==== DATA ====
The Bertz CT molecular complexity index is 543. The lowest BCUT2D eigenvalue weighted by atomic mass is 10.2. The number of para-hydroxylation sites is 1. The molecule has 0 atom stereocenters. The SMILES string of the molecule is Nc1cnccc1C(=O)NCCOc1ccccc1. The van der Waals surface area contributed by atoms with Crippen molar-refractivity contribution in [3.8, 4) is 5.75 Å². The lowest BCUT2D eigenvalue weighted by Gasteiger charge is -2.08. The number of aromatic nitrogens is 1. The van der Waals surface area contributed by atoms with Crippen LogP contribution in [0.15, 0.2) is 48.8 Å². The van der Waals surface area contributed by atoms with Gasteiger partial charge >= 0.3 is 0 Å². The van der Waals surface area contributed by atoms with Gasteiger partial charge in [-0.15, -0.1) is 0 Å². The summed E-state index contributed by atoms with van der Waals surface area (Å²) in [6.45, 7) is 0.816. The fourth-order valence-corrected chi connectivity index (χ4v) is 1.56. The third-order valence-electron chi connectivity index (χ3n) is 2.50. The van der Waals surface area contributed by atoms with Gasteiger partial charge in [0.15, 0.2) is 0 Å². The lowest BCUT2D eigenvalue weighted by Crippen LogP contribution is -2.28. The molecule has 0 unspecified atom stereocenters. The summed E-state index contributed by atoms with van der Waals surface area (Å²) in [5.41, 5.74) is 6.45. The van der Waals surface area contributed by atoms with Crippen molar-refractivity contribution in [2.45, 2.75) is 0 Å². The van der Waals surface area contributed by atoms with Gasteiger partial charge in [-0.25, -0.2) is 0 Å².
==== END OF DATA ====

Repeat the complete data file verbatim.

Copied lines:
The Bertz CT molecular complexity index is 543. The lowest BCUT2D eigenvalue weighted by atomic mass is 10.2. The number of para-hydroxylation sites is 1. The molecule has 0 atom stereocenters. The SMILES string of the molecule is Nc1cnccc1C(=O)NCCOc1ccccc1. The van der Waals surface area contributed by atoms with Crippen molar-refractivity contribution in [3.8, 4) is 5.75 Å². The lowest BCUT2D eigenvalue weighted by Gasteiger charge is -2.08. The number of aromatic nitrogens is 1. The van der Waals surface area contributed by atoms with Crippen LogP contribution in [0.15, 0.2) is 48.8 Å². The van der Waals surface area contributed by atoms with Gasteiger partial charge >= 0.3 is 0 Å². The van der Waals surface area contributed by atoms with Gasteiger partial charge in [-0.15, -0.1) is 0 Å². The summed E-state index contributed by atoms with van der Waals surface area (Å²) in [6.45, 7) is 0.816. The fourth-order valence-corrected chi connectivity index (χ4v) is 1.56. The third-order valence-electron chi connectivity index (χ3n) is 2.50. The van der Waals surface area contributed by atoms with Gasteiger partial charge in [0.15, 0.2) is 0 Å². The lowest BCUT2D eigenvalue weighted by Crippen LogP contribution is -2.28. The molecule has 0 unspecified atom stereocenters. The summed E-state index contributed by atoms with van der Waals surface area (Å²) in [5.41, 5.74) is 6.45. The van der Waals surface area contributed by atoms with Crippen molar-refractivity contribution in [2.45, 2.75) is 0 Å². The van der Waals surface area contributed by atoms with Gasteiger partial charge in [-0.25, -0.2) is 0 Å².